content from Creighton University's Daily Reflections
Pat Borchers, Creighton School of Law
Today’s Gospel mentions Mary Magdalen, a New Testament figure who has always fascinated me. CatholicCulture.org has a very good summary of the Biblical references to Mary Magdalene, and some of what I write here is drawn from the summary by Fr. William Sauders, posted on that site.
As a child, I used to get confused between the “two Marys.” Of course, the one with whom we are more familiar is the mother of Jesus. As I grew in understanding, I found Mary Magdalene interesting in her own right. She appears fairly frequently in the Gospels and it’s clear that she was close to Jesus, perhaps the female equivalent of an apostle.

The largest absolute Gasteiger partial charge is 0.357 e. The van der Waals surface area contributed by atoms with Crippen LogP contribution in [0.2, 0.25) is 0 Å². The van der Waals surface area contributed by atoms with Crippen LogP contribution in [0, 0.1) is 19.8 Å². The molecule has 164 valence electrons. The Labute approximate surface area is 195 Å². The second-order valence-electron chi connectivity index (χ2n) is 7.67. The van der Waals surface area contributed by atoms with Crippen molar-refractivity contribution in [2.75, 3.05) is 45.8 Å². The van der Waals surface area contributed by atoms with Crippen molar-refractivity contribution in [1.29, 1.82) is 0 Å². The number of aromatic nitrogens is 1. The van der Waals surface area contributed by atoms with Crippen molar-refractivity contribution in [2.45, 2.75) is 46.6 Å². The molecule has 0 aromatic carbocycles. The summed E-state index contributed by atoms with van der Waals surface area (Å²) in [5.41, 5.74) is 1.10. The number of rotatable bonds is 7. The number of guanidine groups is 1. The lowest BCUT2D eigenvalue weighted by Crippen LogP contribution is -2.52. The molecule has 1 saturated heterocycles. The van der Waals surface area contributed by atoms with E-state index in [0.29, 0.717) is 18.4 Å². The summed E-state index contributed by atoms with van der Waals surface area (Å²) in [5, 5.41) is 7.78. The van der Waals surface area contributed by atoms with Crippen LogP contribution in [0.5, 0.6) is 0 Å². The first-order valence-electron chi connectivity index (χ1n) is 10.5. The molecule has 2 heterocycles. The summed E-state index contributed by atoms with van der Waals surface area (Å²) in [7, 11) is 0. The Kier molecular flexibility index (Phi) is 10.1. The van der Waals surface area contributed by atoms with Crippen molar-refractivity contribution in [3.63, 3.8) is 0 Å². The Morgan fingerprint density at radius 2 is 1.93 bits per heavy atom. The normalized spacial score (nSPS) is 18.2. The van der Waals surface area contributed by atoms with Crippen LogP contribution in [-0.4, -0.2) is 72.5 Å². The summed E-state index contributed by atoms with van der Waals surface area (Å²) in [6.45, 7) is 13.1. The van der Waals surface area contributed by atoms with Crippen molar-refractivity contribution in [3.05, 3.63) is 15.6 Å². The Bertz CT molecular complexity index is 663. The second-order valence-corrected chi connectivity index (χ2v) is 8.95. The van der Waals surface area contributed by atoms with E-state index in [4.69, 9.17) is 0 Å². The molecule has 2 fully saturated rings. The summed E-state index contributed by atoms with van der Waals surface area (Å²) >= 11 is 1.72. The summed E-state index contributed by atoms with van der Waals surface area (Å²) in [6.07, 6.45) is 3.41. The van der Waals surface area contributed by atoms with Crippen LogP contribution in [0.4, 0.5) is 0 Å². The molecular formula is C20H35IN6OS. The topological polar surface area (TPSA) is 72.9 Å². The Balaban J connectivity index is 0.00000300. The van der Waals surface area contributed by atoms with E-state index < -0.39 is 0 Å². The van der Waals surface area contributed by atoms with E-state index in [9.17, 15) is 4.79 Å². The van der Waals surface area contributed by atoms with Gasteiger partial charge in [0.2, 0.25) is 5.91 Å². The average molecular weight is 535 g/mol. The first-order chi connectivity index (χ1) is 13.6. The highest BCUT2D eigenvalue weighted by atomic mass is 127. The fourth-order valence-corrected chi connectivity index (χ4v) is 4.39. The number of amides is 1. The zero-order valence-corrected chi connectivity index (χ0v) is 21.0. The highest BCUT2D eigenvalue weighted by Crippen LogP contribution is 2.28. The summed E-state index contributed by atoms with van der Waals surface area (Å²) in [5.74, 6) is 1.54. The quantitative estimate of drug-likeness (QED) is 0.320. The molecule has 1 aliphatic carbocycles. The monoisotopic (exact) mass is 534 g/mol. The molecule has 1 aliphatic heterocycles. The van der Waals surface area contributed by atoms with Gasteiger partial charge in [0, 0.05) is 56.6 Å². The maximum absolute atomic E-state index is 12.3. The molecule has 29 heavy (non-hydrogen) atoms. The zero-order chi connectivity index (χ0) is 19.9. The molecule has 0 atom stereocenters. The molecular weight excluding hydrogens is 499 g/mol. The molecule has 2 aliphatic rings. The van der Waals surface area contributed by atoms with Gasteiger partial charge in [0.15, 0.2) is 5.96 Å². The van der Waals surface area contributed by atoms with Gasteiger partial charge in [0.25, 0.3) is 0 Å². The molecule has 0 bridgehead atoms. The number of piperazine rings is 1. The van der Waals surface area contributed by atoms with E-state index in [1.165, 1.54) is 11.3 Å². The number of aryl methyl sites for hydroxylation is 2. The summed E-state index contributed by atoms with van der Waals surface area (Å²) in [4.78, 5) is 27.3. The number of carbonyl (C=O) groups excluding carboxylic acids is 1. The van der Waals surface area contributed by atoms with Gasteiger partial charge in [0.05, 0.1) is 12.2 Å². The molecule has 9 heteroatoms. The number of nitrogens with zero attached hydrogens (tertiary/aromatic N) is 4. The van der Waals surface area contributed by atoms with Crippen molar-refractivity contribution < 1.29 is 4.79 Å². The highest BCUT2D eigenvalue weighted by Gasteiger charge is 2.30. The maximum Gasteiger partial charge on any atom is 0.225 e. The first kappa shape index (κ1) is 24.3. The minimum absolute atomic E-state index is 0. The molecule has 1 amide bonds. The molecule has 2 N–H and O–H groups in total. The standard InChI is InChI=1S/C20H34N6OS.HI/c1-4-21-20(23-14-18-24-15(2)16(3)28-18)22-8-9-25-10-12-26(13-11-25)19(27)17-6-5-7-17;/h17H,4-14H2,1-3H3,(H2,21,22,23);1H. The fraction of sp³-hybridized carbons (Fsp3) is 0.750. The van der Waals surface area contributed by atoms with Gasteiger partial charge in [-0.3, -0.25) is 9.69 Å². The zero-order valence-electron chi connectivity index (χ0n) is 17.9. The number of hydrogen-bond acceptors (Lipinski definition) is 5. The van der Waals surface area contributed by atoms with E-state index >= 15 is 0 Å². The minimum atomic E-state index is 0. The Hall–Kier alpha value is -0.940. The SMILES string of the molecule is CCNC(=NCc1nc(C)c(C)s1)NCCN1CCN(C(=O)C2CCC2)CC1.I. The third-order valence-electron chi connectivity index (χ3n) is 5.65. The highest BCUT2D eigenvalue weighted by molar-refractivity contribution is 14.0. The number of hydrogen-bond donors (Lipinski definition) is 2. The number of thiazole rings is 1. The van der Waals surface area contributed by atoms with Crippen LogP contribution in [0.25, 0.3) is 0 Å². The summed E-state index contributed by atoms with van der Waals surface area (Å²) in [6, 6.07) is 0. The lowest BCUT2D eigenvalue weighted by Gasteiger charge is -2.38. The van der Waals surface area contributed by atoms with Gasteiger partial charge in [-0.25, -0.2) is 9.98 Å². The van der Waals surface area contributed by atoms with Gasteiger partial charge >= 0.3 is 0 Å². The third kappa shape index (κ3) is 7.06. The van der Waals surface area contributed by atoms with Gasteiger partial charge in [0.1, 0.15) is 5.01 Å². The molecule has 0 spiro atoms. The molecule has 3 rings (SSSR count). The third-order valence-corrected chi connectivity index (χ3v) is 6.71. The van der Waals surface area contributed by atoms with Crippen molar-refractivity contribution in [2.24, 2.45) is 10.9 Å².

Although she has been canonized as St. Mary Magdalene, there was some doubt as to whether several references are to her. Arguably, there could be as many as three different women involved. The Mary we meet today is unambiguously Mary Magdalene who is mentioned several times in the Gospels as having had seven demons cast out. Luke, from whom the Gospel is taken today, refers in the previous chapter to an anonymous penitent woman. Finally, there is the Mary — sometimes referred to as Mary of Bethany — who was the sister of Martha and Lazurus.